As our pilgrims had reached the Nation of Women Tripitaka insisted that they have their travel rescript certified to give them official status and safe passage. However as they passed through the streets the women began chanting “Human seeds!” after they saw Tripitaka, which terrified him, of course. The Queen, as to be expected, wanted to marry Tripitaka, offering him half her kingdom and luxury as a dowry. Although our warriors could easily fight their way through this jungle of women with their rampant desires, Monkey came up with a plan that would cause no loss of life. Tripitaka would pretend to cooperate with the marriage ceremony to get their rescript certified and then at the last moment before he consummated our warriors would spirit him away. This is similar to the first episode except that the women are much more aggressive this time. Further only Tripitaka will do. So once again they are being tempted by the comforts and security of wealth.
When he hears the proposal of marriage Chu Pa-chieh shouts out:
“My master happens to be an arhat who has attained the Way after a long period of cultivation. He will never fall in love with the dowry of a nation’s wealth, nor will he be enamored with even beauty that can topple an empire.” JW 3 p57
Obviously Piggy learned something from his earlier lesson.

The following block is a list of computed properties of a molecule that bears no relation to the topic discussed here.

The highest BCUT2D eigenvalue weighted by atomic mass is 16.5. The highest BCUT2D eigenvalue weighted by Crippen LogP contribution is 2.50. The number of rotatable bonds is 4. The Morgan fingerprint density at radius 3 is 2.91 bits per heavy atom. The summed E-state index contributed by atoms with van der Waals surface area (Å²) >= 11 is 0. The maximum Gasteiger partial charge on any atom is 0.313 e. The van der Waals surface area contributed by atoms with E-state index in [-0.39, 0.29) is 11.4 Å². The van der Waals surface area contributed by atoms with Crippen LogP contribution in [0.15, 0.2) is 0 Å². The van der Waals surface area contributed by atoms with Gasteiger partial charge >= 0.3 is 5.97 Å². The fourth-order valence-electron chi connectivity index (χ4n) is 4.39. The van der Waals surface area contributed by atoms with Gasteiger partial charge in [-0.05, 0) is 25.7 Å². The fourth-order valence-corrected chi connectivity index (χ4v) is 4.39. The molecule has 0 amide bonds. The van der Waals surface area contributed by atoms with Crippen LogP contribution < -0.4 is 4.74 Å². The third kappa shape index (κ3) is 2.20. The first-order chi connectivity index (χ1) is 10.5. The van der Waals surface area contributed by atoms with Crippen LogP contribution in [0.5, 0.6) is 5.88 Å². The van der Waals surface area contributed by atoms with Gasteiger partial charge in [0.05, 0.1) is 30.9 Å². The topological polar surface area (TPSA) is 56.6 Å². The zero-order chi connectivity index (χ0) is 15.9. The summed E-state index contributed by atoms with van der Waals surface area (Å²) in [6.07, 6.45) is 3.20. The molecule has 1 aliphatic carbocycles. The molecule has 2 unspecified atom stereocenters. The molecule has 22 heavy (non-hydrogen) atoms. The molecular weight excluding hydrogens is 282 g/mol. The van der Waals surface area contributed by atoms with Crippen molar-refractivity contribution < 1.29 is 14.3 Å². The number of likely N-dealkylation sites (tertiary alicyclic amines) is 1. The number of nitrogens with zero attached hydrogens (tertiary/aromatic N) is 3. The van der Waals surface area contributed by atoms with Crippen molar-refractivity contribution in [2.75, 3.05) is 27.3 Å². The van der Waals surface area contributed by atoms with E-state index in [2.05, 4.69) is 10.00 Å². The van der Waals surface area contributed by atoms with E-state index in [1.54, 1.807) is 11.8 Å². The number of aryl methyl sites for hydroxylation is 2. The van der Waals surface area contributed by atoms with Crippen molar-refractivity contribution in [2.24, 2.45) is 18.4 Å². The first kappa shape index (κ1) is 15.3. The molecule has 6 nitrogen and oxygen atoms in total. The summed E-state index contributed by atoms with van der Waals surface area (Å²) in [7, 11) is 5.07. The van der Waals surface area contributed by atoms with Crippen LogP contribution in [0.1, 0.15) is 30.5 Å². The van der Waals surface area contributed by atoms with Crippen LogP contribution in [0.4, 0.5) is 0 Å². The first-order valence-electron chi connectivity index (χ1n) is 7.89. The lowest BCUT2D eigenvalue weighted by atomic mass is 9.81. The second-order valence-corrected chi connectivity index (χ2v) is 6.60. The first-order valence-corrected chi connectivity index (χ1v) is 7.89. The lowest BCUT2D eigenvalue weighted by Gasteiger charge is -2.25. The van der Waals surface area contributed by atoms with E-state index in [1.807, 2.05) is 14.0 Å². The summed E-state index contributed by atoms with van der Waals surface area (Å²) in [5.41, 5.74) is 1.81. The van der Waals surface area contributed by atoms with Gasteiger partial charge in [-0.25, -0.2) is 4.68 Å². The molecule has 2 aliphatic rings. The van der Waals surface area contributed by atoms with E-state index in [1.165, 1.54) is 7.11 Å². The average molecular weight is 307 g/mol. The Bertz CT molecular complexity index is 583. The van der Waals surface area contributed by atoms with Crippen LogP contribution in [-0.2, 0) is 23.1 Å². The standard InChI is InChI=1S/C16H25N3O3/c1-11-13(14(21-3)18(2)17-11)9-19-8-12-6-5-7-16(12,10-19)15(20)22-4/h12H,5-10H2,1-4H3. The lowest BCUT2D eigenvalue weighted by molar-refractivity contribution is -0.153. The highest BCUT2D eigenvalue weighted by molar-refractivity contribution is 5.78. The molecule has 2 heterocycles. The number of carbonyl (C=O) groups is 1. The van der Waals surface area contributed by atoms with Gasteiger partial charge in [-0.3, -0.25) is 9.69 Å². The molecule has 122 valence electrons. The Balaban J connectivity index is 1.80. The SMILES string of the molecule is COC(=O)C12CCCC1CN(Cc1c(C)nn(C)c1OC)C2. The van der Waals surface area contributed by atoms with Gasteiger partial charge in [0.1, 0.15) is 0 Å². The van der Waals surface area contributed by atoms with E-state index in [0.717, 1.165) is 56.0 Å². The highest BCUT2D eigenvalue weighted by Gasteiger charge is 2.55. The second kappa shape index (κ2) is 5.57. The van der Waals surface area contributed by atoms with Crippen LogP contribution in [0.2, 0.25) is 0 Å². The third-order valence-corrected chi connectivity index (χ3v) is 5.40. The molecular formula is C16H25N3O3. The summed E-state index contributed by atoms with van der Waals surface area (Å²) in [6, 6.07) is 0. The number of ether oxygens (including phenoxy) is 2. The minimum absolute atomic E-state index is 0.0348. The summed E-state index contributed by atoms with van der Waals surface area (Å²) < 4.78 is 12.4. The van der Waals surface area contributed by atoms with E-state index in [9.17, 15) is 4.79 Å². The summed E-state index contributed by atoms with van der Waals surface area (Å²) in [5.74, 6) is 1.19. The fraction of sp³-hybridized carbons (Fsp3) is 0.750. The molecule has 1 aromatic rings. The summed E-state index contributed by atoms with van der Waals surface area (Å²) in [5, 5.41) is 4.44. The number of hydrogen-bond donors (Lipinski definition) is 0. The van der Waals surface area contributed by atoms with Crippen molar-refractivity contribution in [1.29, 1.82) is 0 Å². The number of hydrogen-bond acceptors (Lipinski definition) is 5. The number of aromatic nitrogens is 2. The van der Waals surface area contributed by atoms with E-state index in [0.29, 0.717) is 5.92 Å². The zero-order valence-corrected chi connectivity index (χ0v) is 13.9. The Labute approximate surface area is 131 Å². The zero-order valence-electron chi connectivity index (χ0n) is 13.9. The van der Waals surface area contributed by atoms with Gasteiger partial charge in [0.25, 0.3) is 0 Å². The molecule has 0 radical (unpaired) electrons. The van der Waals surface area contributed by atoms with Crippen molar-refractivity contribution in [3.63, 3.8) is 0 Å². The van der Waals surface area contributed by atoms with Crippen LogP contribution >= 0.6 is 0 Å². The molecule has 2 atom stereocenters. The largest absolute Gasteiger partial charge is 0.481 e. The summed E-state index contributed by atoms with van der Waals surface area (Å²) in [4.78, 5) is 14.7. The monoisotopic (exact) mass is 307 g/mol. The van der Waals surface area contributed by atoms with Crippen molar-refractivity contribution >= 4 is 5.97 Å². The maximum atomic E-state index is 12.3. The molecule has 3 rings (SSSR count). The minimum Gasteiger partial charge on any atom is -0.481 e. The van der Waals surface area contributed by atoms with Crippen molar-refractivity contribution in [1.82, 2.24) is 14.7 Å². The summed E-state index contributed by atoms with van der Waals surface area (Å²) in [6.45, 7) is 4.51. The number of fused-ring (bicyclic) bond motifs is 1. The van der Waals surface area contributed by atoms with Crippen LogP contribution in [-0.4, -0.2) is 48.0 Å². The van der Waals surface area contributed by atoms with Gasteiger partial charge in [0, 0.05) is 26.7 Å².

Note that even though he is filled with fears, desires, distractions and anxieties Tripitaka has attained the Way - the Tao. Despite his many failings at least he is on the Path. I point this out merely to affirm the Chinese definition of the Tao, which is not enlightenment or god, heaven or any other such thing. In our introductory section we mentioned that the ideogram for tao was initially used to designate a mother lode of metallic ore, which was discovered by magnetism. This is the sense that it is used here. By magnetizing himself through refinement Tripitaka has found the trailhead to the mother lode of Buddhist wisdom. This is not the perfection of perfect understanding, but the perfection of being where you should be.
Further just because he has attained the Tao doesn’t mean that it is easy to stay on the path, or that there won’t be any roadblocks. Temptations arise naturally and continuously to draw him, and anyone else who has attained the Way, on to destructive Side Paths that separate us from the Tao, the only place to be. One aspect of the instant enlightenment of Zen is that anyone at any time in any place can immediately attain the Tao by merely turning from the normal path that most humans take onto the path of Heaven.
So once again the womanly temptations of sex, the home and family are used as a metaphor for the traditional securities that tempt one from the rugged Tao. As always there is a tendency to mistake the metaphor for reality. As Liu I-ming states: